(My original question seemed a bit convoluted, so I changed it significantly to make it succinct, but the basic questions are the same.)

I’m experiencing a difficulty in extending a `Base`

function type-stably. Not sure if the same difficulty arises for any `Base`

functions, but the one I’m having a difficulty with is `Base.in`

.

Consider the following code where I extend `Base.in`

for four concrete types of the same abstract type `MyAbs`

:

```
abstract type MyAbs end
struct MyType1 <: MyAbs end
struct MyType2 <: MyAbs end
struct MyType3 <: MyAbs end
struct MyType4 <: MyAbs end
Base.in(x::Int, ::MyType1) = x==1
Base.in(x::Int, ::MyType2) = x==2
Base.in(x::Int, ::MyType3) = x==3
Base.in(x::Int, ::MyType4) = x==4
```

Now, I would like to call `in`

with `Int`

and `MyAbs`

using the function below, which takes a vector of `MyAbs`

, iterates over the vector, and executes `in`

for each entry of the vector.

```
function zero_in(mvec::Vector{MyAbs})
# Return true if any element of mvec contains 0
t = false
for m = mvec
t = in(0, m)
t && break
end
return t
end
```

The output of this function turns out to be type-unstable:

```
julia> VERSION
v"0.6.1-pre.0"
julia> mvec = [MyType1(), MyType2(), MyType3(), MyType4()];
julia> @code_warntype zero_in(mvec)
Variables:
#self#::#zero_in
mvec::Array{MyAbs,1}
m::MyAbs
#temp#::Int64
t::Any
Body:
begin
t::Any = false # line 3:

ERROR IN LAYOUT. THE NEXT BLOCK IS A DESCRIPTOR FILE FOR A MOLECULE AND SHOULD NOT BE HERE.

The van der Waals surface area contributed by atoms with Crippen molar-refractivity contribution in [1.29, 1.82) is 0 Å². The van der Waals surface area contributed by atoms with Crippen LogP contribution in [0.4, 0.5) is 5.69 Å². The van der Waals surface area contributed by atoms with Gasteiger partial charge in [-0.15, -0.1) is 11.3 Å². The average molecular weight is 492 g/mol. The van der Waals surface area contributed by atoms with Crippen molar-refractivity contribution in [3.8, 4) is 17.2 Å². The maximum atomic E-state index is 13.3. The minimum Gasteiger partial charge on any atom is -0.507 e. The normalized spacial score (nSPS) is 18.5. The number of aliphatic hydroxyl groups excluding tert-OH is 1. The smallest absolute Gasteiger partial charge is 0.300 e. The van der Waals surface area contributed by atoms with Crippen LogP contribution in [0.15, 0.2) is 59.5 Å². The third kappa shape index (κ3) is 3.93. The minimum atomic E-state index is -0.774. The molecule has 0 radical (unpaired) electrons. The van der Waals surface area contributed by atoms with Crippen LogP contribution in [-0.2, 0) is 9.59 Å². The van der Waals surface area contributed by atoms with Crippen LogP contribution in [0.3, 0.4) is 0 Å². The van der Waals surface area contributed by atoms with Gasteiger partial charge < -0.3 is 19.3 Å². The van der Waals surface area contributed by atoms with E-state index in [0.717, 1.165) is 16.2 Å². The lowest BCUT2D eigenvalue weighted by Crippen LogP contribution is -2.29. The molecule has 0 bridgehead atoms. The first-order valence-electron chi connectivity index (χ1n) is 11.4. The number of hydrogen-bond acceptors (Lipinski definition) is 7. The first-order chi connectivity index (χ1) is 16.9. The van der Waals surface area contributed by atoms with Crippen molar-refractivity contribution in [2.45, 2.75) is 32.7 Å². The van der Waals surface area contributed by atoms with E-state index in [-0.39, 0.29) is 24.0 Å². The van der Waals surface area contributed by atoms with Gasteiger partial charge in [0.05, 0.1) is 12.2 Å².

#temp#::Int64 = 1
4:
unless (Base.not_int)((#temp#::Int64 === (Base.add_int)((Base.arraylen)(mvec::Array{MyAbs,1})::Int64, 1)::Int64)::Bool)::Bool goto 17
SSAValue(2) = (Base.arrayref)(mvec::Array{MyAbs,1}, #temp#::Int64)::MyAbs
SSAValue(3) = (Base.add_int)(#temp#::Int64, 1)::Int64
m::MyAbs = SSAValue(2)
#temp#::Int64 = SSAValue(3) # line 4:
t::Any = (0 in m::MyAbs)::Any # line 5:
unless t::Any goto 15
goto 17
15:
goto 4
17: # line 7:
return t::Any
end::Any
```

On the other hand, let’s repeat the same experiment with a non-Base function. Here I define `myfun`

that does exactly the same thing as `Base.in`

above, and also `zero_myfun`

that does exactly the same thing as `zero_in`

above:

```
myfun(x::Int, ::MyType1) = x==1
myfun(x::Int, ::MyType2) = x==2
myfun(x::Int, ::MyType3) = x==3
myfun(x::Int, ::MyType4) = x==4
function zero_myfun(mvec::Vector{MyAbs})
t = false
for m = mvec
t = myfun(0, m)
t && break
end
return t
end
```

Now, unlike the previous experiment, `zero_myfun`

produces a type-stable output:

```
julia> @code_warntype zero_myfun(mvec)
Variables:
#self#::#zero_myfun
mvec::Array{MyAbs,1}
m::MyAbs
#temp#::Int64
t::Bool
Body:
begin
t::Bool = false # line 3:
#temp#::Int64 = 1
4:
unless (Base.not_int)((#temp#::Int64 === (Base.add_int)((Base.arraylen)(mvec::Array{MyAbs,1})::Int64, 1)::Int64)::Bool)::Bool goto 17
SSAValue(2) = (Base.arrayref)(mvec::Array{MyAbs,1}, #temp#::Int64)::MyAbs
SSAValue(3) = (Base.add_int)(#temp#::Int64, 1)::Int64
m::MyAbs = SSAValue(2)
#temp#::Int64 = SSAValue(3) # line 4:
t::Bool = (Main.myfun)(0, m::MyAbs)::Bool # line 5:
unless t::Bool goto 15
goto 17
15:
goto 4
17: # line 7:
return t::Bool
end::Bool
```

Why do these two experiments give different behavior? More importantly, how can I extend `Base.in`

to produce a stable output in the first experiment?